My ruminations on what makes a good conference seems to have sparked quite a bit of interest. Hardly surprising, if you think about it, given the inordinate amount of time a lot of us spend at these things! I thought I'd write a separate post about it in order to draw your attention to some other people's thoughts on the subject, especially as they may be currently buried in the comments on the original article.
Jim Buckingham expands on the comments he made about my article, in a blog post in its own right. In Conferences, My Definition of a Great One, Jim comes up with some brilliant suggestions, including this one:
Ultimately the perfect conference, is not a one off or something that works in isolation. By that I mean, it is hopefully part of a broader picture… namely supporting a “community of practice” and is clearly seen to be doing so.
I loved reading Kim Cofino's recipe for a better conference, in her Next Generation Conference. She takes the view that conferences ought to be more practical, ie result in the actual creation of something. That certainly ties in with my own tendency to ask myself, whilst sitting in many conference sessions,
Yes, but how would this help me with Year 11 on Monday morning?
One thing I agree with, though it worries me a bit, is Kim's asking:
Why, oh why do we still see the same presenters at every conference? I don’t mean the same individual people (although that can be a problem too). I mean the same older, white, males. Where’s the diversity? Gender, race, age, experience? How did we get trapped in this model where we think only older white men have something to offer?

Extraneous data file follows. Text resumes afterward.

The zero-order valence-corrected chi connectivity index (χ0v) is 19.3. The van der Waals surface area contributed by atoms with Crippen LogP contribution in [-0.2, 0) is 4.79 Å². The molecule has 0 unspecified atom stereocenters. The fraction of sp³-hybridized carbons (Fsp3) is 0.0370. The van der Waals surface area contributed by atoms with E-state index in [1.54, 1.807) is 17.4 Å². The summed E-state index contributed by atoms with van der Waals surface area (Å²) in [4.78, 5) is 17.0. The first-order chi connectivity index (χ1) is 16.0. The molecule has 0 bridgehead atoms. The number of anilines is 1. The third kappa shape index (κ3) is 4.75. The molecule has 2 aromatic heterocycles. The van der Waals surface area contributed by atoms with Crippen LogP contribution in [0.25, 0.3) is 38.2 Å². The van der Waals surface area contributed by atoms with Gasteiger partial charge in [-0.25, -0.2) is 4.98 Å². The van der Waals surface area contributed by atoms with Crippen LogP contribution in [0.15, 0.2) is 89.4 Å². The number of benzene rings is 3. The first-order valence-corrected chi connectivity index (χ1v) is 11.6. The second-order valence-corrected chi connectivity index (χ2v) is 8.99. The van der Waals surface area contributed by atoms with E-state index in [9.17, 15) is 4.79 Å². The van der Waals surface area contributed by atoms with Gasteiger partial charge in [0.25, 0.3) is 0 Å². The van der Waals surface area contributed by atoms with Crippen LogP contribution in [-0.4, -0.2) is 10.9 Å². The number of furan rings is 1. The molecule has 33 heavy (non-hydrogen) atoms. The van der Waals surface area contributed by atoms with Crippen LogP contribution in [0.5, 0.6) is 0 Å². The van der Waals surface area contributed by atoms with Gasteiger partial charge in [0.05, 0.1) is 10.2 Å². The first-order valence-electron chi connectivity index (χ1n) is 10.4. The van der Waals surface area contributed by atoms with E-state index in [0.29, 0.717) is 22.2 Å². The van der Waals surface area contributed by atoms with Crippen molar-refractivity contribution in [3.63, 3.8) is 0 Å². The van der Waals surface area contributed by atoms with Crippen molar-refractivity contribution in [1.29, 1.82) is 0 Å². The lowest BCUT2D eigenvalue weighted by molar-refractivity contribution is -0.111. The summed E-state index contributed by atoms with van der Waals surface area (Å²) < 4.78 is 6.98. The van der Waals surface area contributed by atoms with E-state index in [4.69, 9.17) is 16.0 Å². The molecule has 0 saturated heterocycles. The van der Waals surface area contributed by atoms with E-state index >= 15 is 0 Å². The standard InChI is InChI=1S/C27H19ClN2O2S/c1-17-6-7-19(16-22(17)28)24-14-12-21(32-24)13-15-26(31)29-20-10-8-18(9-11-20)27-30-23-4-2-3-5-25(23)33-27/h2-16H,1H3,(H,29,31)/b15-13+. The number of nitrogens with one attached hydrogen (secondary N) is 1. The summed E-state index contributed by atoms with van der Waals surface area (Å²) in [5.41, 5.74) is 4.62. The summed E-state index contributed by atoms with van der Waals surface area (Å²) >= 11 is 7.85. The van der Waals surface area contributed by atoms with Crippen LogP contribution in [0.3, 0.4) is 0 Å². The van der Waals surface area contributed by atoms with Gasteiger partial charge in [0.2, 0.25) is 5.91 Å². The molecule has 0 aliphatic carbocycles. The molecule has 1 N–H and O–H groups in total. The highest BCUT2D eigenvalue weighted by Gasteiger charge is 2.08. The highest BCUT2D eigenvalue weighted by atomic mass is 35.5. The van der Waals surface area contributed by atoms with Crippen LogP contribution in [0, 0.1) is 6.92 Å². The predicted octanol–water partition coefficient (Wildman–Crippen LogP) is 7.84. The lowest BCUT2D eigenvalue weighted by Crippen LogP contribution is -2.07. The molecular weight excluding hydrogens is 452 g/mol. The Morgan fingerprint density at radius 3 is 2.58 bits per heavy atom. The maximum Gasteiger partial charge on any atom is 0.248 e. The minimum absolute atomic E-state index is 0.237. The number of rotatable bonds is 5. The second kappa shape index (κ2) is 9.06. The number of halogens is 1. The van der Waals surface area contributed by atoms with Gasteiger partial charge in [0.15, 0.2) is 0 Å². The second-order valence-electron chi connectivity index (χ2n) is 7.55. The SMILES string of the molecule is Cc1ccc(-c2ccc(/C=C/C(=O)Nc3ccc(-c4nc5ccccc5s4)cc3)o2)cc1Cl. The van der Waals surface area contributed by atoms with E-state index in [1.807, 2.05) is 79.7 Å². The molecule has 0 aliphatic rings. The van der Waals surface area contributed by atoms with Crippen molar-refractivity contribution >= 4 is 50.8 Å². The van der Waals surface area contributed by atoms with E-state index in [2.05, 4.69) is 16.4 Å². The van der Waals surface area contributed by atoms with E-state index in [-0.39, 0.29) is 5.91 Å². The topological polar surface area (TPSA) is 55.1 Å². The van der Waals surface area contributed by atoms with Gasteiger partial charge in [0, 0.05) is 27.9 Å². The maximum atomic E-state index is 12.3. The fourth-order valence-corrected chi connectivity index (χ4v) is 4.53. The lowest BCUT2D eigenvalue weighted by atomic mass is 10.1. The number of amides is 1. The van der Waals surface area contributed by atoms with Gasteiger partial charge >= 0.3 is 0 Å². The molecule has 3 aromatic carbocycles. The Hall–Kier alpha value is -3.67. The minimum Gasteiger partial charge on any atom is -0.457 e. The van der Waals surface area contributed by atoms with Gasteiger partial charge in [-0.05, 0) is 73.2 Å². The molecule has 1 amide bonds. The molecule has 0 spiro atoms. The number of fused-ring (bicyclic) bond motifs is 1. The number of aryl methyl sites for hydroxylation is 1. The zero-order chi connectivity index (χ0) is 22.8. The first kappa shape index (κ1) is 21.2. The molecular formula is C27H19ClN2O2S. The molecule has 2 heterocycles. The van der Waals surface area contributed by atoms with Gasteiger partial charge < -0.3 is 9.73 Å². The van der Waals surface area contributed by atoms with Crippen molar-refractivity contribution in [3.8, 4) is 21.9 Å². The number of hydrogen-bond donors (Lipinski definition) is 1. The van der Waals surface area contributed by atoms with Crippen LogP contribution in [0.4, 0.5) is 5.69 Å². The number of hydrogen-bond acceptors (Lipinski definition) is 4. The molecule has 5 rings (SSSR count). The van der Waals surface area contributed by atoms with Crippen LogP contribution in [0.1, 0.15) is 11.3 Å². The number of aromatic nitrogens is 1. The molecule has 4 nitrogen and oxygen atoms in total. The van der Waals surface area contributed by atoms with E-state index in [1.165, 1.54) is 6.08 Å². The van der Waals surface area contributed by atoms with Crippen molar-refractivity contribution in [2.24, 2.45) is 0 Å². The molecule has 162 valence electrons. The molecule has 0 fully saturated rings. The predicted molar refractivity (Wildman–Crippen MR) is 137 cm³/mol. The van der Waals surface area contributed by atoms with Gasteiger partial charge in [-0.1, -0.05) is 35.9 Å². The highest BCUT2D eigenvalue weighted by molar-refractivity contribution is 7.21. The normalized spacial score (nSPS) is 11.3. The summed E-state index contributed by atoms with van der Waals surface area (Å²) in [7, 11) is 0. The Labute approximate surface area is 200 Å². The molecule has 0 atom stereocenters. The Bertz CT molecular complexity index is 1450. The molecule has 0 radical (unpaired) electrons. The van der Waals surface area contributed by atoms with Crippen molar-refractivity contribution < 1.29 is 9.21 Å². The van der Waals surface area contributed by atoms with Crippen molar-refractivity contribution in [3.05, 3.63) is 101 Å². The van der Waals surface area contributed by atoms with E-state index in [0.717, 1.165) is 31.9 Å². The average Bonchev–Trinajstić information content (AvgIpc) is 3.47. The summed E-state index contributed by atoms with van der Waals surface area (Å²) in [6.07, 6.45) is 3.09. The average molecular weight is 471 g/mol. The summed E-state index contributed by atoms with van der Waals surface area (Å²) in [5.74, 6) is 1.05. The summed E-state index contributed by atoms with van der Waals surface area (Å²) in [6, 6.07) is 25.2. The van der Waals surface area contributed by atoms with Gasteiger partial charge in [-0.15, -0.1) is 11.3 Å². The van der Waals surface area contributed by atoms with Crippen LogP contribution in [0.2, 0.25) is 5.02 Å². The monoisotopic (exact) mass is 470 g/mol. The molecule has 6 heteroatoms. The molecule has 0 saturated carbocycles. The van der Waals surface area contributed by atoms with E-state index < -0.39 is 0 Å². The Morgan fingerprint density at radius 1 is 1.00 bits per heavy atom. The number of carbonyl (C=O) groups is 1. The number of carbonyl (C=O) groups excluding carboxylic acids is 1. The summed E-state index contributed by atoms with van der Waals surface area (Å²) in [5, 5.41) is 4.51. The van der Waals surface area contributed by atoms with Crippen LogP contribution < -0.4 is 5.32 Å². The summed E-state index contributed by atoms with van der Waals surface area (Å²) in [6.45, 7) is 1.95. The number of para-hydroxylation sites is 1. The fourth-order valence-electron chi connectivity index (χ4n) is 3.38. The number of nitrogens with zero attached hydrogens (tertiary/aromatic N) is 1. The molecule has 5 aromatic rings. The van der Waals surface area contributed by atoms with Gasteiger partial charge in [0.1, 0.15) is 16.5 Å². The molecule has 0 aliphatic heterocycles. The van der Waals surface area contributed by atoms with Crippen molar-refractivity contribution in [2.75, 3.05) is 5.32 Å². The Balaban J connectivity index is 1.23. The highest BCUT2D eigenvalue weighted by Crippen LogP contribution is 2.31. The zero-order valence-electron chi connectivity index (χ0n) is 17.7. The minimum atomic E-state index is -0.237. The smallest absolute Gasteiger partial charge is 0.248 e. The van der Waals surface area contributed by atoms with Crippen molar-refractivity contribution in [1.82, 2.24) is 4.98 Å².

I think we should have more diversity, but as an older white male I feel I am being unfairly picked on here: I didn't select myself, and I can't help my age, gender or colour!
Actually, I was thinking at the Naace 2010 conference recently how many presenters were men, but also how thrilled I was that two of the keynoters were Martha Lane Fox and Keri Facer. These are two of the brightest people you could ever have the pleasure of listening to. I would also venture to suggest, at the risk of being castigated for generalising and/or sexism, that on the whole it's less likely to find a female ego-tripper on a conference podium than a male one. But maybe that's because there are fewer of them to be ego-trippers!
Finally, Doug Woods asks:
Is the conference relevant to me and my work?
He also mentions the issue of cost.
Both points are well taken. One thing which Doug does not mention is the opportunity cost of lost earnings. For example, a conference that costs, say, £300 is actually costing you £300 plus the money you could have earned had you not gone.
A big thank you to Jim, Kim and Doug for their helpful comments, and for forcing me to deepen my own thinking in this area.